Throughout the play, indistinct, muffled talking can be heard from far off as Waiting for Godot is performed on the real stage. At intermission, a harried assistant stage manager (Julie Marchiano) enters looking for a vest. It seems that the onstage Estragon has a vest that is two sizes too big for him. Hmmm, I wonder? Ms. Marchiano has a weary, no-nonsense affect that contrasts beautifully with the cloud-cuckoo world of Ester and Val.

Waiting for Waiting for Godot is handsomely mounted with a spot on scenic design by Aaron Francis, lighting by Kaitlin Chang, and a superbly cluttered prop design by Joyce Hutter. Sound design is by Adriana Colón; fight choreography by Edgar Landa; and physical comedy consulting by Stephen Simon. Rachel Manheimer manages the stage with palpable expertise.

--Paul Myrvold
Ⓒ 2019 Paul Myrvold's Theatre Notes

On Stage Los Angeles

Tonight I had the great good fortune to see old friends, Jenny O'Hara and her husband, Nick Ullett. Jenny is the first recipient of the coveted though never before awarded Sheehan Prize for her outstanding work as an actor in the recent Fountain Theatre production of "Daniel's Husband" as well as creating the role of the loopy lady in Stephen Sachs' "Bakersfield Mist." Seeing the Ulletts was just a bonus to seeing this terrific show at the Broadwater. Jenny is up for some Ovation Awards, so I decided to just scoop them and laud her first! Congratulations, Jenny O'Hara!

Having reviewed Bill Irwin's "On Beckett" at the Kirk Douglas recently and being a fan of Waiting for Godot, I arrived ready to be entertained. Just the premise made me smile. Understudies on hand, in costume (more or less) andwaiting for their opportunity to shine.

Playwright, Dave Hanson's script, has captured the essence of the original Godot. (Irwin pronounces it "God O"). The understudies Bruno Oliver as Ester and Joe Hernandez-Kolski as Val present pretty much as Laurel and Hardy and then chew the scenery in various ways, moving their essence of Godot along with similar angst. These actors await The Director to show up to tell them it's their turn to go on. Val's Aunt Mary has come to every performance to support him and Val so wants to make her proud. The actors wait. They don't go on. They should go. They stay.

Banter and hijinx prevail without a hitch including some Buster Keaton moves with a way too small vest that vexs Ester throughout the show.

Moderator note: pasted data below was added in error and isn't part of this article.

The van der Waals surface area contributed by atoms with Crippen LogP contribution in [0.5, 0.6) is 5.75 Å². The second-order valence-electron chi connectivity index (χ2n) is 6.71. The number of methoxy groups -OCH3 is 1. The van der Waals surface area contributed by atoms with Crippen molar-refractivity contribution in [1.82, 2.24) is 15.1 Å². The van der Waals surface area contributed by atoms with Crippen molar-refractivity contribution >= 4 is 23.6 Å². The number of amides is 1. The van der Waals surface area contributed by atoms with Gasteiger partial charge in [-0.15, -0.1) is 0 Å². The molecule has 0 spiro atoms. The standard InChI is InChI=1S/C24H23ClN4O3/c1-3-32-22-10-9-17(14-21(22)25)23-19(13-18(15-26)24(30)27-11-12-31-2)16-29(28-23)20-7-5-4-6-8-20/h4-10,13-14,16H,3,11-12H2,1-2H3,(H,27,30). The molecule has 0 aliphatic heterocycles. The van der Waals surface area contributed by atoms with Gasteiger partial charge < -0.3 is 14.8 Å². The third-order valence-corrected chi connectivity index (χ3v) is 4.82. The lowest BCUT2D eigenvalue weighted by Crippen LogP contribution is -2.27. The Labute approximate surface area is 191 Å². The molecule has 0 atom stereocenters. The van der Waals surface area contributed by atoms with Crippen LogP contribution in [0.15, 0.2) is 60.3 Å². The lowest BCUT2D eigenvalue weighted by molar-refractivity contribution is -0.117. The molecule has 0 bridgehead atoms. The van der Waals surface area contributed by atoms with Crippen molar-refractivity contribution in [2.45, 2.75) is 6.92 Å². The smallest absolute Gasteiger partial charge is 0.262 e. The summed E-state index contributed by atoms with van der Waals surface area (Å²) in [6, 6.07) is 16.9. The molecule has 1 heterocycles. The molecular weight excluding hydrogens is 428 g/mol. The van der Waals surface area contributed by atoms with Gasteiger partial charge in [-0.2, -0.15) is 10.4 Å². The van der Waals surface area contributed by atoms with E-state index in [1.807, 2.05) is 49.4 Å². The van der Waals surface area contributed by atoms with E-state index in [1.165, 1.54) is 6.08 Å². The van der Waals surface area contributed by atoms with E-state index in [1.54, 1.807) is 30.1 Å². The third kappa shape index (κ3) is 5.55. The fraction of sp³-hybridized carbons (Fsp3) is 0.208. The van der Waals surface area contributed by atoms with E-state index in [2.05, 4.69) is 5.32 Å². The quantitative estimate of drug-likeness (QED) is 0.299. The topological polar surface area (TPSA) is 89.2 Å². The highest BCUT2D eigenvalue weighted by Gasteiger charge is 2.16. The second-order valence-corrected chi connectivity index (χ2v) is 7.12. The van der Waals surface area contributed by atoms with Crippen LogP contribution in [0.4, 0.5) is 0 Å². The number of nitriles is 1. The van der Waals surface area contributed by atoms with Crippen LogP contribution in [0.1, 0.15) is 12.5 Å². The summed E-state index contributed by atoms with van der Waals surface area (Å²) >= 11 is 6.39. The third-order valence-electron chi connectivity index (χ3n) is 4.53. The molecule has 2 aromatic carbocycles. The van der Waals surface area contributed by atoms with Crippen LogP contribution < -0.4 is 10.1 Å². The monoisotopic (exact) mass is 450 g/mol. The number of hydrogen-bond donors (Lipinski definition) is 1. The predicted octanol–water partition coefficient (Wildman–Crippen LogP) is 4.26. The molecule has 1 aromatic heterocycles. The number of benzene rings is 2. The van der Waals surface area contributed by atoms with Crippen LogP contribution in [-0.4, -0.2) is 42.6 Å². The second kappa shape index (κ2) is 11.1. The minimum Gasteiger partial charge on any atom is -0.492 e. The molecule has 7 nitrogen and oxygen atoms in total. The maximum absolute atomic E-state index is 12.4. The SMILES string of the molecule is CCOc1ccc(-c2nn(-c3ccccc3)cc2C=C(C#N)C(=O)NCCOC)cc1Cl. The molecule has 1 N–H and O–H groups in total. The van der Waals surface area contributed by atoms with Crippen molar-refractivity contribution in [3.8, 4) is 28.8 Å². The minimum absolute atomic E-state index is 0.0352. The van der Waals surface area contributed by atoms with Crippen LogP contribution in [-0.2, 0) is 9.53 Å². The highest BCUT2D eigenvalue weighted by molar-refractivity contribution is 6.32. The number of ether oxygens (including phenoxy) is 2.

We are taken to school by the intrusion of ASM (assistant stage manager) Laura (deliberately low key Julie Marcino) who basically declares that actors are simply "deaf puppets" who become tools to the wonderfulness of what she does: calling the show! To demonstrate how easy 'acting' is, Laura reads light cues to bring home the fact that backstage is equally important to those on the stage who strut and bellow.

To demonstrate how an "actor prepares", Ester first becomes a gorilla: declaring that Brando may have prepared in a similar way, emerging as Kowalski. then On the Waterfront, romping through the gamut of not only many of Brando's roles, but famous lines from every movie you have ever seen in your life and then some. Brilliant.

I have a special place in my heart for store front theatre. The mostly grubby 'Theatre Row" area on Santa Monica west of Vine hosts speeding drivers laying rubber; honking impatiently from time to time. But!... inside: the temple: the exposed brick wall. The set by Aaron Francis, I was told, is the actual dressing room from the original Heliotrope Theatre that Sacred Fools used when founding the company. Director Jacob Sidney has this essentially two hander well under control as it bustles a pace. This tight full length one act will charm fans of Samuel Beckett with familiar references and might introduce Godot to folks who may not have heard the good news.

WFWFGodot is a must see. Parking is tough. The corner of Lillian and Santa Monica may have a number of productions going on at the same time, so plan to go early. The fancy bar on the corner looks terrific.

Ⓒ 2019 On Stage Los Angeles